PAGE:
Alternatives (v0.2.20141117) ReleasedNovember 17th, 2014 Patrick Stein

I have uploaded a new version of my Alternatives library. In addition to the `ALTERNATIVES` macro, there is an `ALTERNATIVES*` macro which allows one to specify a name for the set of choices. Then, one can check the `DOCUMENTATION` to see which alternative was last macroexpanded.

(defun random-letter ()
(alt:alternatives* random-letter-algorithm
***
(:constant-a
"Always pick the letter A."
#\A)

(:uniform
"Choose any letter with equal probability"
(random:random-elt "ABCDEFGHIJKLMNOPQRSTUVWXYZ"))))

(documentation 'random-letter-algorithm 'alt:alternatives)
=> "CONSTANT-A
Always pick the letter A."

Alternatives (v0.1.20141115) ReleasedNovember 16th, 2014 Patrick Stein

I have now released the code that I mentioned in my previous post Code That Tells You Why which lets one keep multiple implementations around in code and switch between them manually without much trouble.

A link to the source code is here: nklein.com/software/alternatives/.

Code That Tells You WhyNovember 13th, 2014 Patrick Stein

A 2006 article by Jeff Atwood titled Code Tells You How, Comments Tell You Why showed up on reddit/r/programming today.

It makes a good point. However, it got me thinking that for cases like the binary-search example in the article, it might be nice to see all of the alternatives in the code and easily be able to switch between them.

One way to accomplish this in Lisp is to abuse the `#+` and `#-` reader macros:

(defun sum-i^2 (n)
#+i-wanted-to-do-this
(loop :for i :to n :summing (* i i))

#+my-first-attempt-was-something-like-this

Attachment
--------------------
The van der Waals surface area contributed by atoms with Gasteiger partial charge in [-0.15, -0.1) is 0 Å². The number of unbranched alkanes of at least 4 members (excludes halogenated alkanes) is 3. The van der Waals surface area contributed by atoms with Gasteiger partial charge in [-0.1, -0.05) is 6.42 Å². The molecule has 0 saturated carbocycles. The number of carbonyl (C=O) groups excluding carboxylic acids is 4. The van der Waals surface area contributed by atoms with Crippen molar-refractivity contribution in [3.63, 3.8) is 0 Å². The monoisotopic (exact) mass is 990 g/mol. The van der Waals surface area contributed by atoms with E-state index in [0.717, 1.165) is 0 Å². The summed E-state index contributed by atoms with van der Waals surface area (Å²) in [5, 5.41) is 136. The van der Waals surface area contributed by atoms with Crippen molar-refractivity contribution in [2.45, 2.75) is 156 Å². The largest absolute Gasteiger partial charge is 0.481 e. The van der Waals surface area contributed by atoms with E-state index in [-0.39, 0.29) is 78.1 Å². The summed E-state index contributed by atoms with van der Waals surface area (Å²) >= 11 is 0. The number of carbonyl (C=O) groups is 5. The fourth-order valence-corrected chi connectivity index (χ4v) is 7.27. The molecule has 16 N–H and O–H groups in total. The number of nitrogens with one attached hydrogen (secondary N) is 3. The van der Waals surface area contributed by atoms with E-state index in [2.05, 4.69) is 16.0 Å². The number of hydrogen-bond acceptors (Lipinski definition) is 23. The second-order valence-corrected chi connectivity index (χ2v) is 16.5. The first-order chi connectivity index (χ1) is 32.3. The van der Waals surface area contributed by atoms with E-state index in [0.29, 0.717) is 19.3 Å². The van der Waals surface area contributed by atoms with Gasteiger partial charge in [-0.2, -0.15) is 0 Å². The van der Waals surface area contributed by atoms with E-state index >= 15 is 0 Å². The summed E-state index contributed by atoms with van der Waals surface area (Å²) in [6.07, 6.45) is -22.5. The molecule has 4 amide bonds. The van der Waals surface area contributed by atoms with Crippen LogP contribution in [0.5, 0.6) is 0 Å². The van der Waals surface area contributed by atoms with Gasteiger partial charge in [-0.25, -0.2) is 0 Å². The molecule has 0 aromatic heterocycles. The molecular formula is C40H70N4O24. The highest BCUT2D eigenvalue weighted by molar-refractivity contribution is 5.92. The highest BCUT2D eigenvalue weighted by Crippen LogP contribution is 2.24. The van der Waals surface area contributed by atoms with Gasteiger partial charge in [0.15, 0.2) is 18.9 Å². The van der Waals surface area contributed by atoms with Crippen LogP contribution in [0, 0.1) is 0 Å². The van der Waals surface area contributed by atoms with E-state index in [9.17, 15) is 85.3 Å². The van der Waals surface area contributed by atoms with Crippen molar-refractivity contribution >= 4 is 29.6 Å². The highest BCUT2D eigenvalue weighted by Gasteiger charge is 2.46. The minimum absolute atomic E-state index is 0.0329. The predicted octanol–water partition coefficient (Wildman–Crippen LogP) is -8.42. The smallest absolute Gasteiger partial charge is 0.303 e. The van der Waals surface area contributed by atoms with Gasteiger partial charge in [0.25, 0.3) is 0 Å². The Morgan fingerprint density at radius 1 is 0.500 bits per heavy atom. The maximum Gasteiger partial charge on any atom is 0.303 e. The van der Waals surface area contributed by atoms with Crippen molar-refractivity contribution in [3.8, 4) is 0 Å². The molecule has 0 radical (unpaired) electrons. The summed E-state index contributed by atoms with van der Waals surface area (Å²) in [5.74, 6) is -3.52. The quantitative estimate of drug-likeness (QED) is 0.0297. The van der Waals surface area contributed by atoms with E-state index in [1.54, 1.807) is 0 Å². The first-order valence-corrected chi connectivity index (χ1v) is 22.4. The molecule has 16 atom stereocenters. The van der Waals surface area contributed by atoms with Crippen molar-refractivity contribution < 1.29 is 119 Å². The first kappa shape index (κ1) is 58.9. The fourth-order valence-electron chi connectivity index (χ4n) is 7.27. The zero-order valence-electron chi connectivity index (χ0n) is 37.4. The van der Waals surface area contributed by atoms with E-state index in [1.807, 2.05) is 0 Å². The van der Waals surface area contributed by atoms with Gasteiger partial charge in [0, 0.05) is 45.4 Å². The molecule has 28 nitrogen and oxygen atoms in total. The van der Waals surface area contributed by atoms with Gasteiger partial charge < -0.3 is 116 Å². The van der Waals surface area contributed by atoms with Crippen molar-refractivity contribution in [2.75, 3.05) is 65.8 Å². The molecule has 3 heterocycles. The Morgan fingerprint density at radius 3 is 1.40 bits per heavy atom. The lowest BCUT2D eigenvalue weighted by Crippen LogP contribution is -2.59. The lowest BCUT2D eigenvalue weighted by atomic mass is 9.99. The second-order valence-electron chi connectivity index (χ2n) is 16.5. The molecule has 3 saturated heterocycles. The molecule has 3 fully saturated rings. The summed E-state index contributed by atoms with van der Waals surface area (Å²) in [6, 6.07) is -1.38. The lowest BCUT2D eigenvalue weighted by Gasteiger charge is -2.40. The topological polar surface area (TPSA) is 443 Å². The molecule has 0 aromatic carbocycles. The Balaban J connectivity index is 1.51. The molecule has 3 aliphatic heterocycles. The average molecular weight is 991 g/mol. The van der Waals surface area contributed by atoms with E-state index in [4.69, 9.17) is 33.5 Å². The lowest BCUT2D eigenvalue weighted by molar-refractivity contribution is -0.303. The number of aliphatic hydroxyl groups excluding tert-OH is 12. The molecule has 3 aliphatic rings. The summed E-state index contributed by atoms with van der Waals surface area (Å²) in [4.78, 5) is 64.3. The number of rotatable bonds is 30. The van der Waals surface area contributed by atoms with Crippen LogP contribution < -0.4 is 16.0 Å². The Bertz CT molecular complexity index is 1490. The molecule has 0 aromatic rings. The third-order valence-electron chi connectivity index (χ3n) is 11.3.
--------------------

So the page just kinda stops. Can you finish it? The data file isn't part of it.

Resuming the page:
(do ((i 0 (1+ i))
(sum 0 (+ sum (* i i))))
((> i n) sum))

#+but-i-could-not-do-that-because
"Some people find a do-loop to hard to read
(and 'too' too hard to spell, apparently)."

#-now-i-know-better-and-can-do-this
(/ (* n (1+ n) (1+ (+ n n)) 6))

This is less than ideal for a number of reasons, including: one needs to make sure to pick “feature” names that won’t actually ever get turned on, the sense of `+` and `-` seem backwards here, and switching to a different alternative requires editing two places.

Another Lisp alternative is to abuse the `case` form:

(defun sum-i^2 (n)
(case :now-i-know-better-and-can-do-this
(:i-wanted-to-do-this
(loop :for i :to n :summing (* i i)))

(:my-first-attempt-was-something-like-this
(do ((i 0 (1+ i))
(sum 0 (+ sum (* i i))))
((> i n) sum)))

(:but-i-could-not-do-that-because
"Some people find a do-loop to hard to read
(and 'too' too hard to spell, apparently)."
)

(:now-i-know-better-and-can-do-this
(/ (* n (1+ n) (1+ (+ n n)) 6)))))

This is better. No one can doubt which alternative is in use. It is only one edit to switch which alternative is used. It still feels pretty hackish to me though.

One can clean it up a bit with some macrology.

(defmacro alternatives (&body clauses)
(flet ((symbol-is-***-p (sym)
(and (symbolp sym)
(string= (symbol-name sym) "***")))
(final-clause-p (clause)
(when (listp clause)
(destructuring-bind (tag &body body) clause
(when (and (symbolp tag)
(member (symbol-name tag)
'("***" "FINAL" "BLESSED")
:test #'string=))
body)))))
(anaphora:acond
((member-if #'symbol-is-***-p clauses)
(let ((clause (first (rest anaphora:it))))
`(progn
,@(rest clause))))

((find-if #'final-clause-p clauses)
`(progn
,@(rest anaphora:it)))

((last clauses)
`(prog
,@(rest (first anaphora:it)))))))

With this macro, one can now rewrite the `sum-i^2` function quite readably:

(defun sum-i^2 (n)
(alternatives
(i-wanted-to-do-this
(loop :for i :to n :summing (* i i)))

(my-first-attempt-was-something-like-this
(do ((i 0 (1+ i))
(sum 0 (+ sum (* i i))))
((> i n) sum)))

(but-i-could-not-do-that-because
"Some people find a do-loop to hard to read
(and 'too' too hard to spell, apparently)."
)

(now-i-know-better-and-can-do-this
(/ (* n (1+ n) (1+ (+ n n)) 6)))))

If I wanted to try the `my-first-attempt-was-something-like-this` clause, I could stick a `***` before that clause or change its name to `***` or `final` or `blessed`, or I could move that clause into the last spot.

There is still an onus on the developer to chose useful alternative names. In most production code, one wants to clean out all of the dead code. On the other hand, during development or for more interactive code bodies, one might prefer to be able to see the exact “How” that goes with the “Why” and easily be able to swap between them.

(Above macro coming in well-documented library form, hopefully this weekend.)